Intermolecular forces are the attractive and repulsive forces between two distinct compounds or molecules. They include London dispersion forces, dipole interactions, and hydrogen bonds. Intermolecular forces affect many properties of compounds, such as vapor pressure and boiling point.
In contrast, intramolecular forces are those that are contained within a single atom or molecule, such as the attraction between an electron and the nucleus it orbits within a carbon atom, or the attraction of an electron to two nuclei in the covalent bond forming a single molecule of carbon monoxide.
Strength of intermolecular forces, listed from weakest to strongest: London dispersion < dipole-dipole < H-bonding
Sometimes, a compound has more than one intermolecular force. For example, water has London dispersion, dipole-dipole, and hydrogen bonds. Ionic compounds create lattice structures of alternating cations and anions, rather than molecules. Therefore, they do not have intermolecular forces. However, ion-ion interactions tend to be stronger than any of the intermolecular forces because of the dominant electrostatic attraction between cation and anions.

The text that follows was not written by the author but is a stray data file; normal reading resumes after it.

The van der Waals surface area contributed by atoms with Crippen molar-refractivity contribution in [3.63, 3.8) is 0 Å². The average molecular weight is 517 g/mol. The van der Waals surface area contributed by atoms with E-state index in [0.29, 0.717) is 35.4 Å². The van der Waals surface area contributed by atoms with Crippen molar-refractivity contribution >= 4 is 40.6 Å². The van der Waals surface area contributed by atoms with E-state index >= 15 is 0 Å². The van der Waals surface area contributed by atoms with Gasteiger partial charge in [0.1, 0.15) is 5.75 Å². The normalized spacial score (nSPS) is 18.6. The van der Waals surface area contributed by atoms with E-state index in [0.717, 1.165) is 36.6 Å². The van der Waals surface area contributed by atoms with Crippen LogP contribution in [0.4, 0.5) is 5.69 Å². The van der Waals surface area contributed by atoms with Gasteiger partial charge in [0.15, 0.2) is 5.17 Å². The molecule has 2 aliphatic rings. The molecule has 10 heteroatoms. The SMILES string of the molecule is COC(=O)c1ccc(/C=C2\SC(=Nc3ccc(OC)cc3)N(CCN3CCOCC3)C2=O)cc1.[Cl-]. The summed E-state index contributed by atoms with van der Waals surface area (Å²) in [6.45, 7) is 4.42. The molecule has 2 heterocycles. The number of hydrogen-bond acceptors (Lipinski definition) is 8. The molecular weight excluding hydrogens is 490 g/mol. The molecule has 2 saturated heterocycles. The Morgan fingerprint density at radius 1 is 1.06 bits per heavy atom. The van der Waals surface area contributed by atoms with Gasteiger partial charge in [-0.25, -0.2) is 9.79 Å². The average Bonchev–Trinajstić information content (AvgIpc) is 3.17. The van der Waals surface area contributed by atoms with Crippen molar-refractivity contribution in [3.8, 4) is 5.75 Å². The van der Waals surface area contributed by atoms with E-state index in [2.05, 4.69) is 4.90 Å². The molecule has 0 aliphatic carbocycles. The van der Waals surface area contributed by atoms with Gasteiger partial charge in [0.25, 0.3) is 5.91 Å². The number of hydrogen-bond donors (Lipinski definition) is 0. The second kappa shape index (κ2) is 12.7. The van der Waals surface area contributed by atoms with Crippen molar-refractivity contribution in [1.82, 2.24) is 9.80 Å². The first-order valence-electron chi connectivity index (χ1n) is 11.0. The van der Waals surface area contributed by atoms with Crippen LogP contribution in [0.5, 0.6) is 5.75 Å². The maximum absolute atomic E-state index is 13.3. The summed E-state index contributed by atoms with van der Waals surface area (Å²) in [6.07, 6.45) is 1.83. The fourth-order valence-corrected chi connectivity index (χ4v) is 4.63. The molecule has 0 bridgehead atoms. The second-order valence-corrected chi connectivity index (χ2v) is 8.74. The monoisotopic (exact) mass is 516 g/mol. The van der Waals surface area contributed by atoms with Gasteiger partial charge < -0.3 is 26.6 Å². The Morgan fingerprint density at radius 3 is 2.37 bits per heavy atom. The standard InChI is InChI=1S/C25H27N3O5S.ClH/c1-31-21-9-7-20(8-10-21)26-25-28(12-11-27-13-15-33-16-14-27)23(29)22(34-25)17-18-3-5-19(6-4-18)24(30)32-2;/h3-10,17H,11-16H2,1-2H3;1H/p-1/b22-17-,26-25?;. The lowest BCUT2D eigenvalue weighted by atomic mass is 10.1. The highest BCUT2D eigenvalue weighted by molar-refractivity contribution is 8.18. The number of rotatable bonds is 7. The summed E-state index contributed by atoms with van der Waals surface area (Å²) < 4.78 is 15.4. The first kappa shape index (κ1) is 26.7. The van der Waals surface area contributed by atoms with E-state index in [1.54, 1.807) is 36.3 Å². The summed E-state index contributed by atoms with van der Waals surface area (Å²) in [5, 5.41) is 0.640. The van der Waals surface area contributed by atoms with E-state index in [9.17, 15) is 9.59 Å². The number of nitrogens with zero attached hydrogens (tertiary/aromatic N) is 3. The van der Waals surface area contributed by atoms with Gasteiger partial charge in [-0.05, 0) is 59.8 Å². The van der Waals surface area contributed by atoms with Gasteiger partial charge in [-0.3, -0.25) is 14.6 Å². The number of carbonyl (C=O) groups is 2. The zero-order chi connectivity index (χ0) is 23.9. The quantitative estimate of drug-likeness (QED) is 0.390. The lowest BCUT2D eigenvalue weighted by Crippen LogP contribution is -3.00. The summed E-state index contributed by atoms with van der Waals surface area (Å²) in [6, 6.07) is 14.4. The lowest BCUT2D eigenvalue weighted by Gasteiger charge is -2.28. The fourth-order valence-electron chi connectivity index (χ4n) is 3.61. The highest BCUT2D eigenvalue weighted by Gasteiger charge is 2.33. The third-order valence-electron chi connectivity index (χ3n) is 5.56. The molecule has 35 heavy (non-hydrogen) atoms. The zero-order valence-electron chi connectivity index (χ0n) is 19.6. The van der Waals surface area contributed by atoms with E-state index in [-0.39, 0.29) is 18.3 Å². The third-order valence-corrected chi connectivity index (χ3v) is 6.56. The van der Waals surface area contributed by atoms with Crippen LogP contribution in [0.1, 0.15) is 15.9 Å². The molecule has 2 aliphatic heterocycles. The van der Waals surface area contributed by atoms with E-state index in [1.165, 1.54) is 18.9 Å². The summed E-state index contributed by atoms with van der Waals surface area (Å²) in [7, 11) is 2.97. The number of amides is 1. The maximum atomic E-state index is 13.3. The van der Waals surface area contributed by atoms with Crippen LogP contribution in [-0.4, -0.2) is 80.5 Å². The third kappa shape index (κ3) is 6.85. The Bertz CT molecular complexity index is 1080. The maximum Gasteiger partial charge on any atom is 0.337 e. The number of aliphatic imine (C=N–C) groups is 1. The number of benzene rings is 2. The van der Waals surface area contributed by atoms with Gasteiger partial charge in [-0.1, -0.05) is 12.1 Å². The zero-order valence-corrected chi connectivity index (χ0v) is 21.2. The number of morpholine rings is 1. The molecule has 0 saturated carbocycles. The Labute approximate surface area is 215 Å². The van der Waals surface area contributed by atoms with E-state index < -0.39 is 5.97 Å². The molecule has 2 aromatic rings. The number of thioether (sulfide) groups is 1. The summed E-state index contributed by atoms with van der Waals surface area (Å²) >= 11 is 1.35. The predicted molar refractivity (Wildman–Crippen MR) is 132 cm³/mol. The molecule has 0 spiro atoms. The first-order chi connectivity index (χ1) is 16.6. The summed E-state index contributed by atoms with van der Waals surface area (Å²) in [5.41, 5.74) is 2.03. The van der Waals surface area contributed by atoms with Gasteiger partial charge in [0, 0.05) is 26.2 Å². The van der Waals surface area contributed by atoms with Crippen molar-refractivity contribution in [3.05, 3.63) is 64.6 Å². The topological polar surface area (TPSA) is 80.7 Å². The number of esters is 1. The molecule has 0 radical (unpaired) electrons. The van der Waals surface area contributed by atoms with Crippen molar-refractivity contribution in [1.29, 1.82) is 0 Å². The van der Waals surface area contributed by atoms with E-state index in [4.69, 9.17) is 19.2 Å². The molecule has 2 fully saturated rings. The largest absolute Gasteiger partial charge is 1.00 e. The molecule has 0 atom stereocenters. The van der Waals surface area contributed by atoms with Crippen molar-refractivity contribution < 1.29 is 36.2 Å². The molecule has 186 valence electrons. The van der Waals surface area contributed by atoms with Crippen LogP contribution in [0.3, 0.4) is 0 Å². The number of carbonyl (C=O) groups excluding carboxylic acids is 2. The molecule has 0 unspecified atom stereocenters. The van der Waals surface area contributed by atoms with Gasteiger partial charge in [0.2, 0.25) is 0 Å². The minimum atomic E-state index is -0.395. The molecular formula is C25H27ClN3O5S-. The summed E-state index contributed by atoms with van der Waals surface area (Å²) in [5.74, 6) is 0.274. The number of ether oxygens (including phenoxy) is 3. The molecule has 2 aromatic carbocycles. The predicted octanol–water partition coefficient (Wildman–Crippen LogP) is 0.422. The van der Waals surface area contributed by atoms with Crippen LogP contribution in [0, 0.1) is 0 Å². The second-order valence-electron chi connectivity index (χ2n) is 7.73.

Notice that the sodium chloride crystal has a uniform, predictable pattern with no clearly defined boundaries. In contrast, ice crystals have distinct molecules that are more closely associated. An oxygen atom in a sample of water has a stronger attraction to the two hydrogen atoms making up its own molecule (the intramolecular forces) than to the other hydrogens in the vicinity (the intermolecular forces).
- Danielchemik, . London forces in alkanes. Retrieved from https://commons.wikimedia.org/wiki/File:London_Forces_in_alkanes.png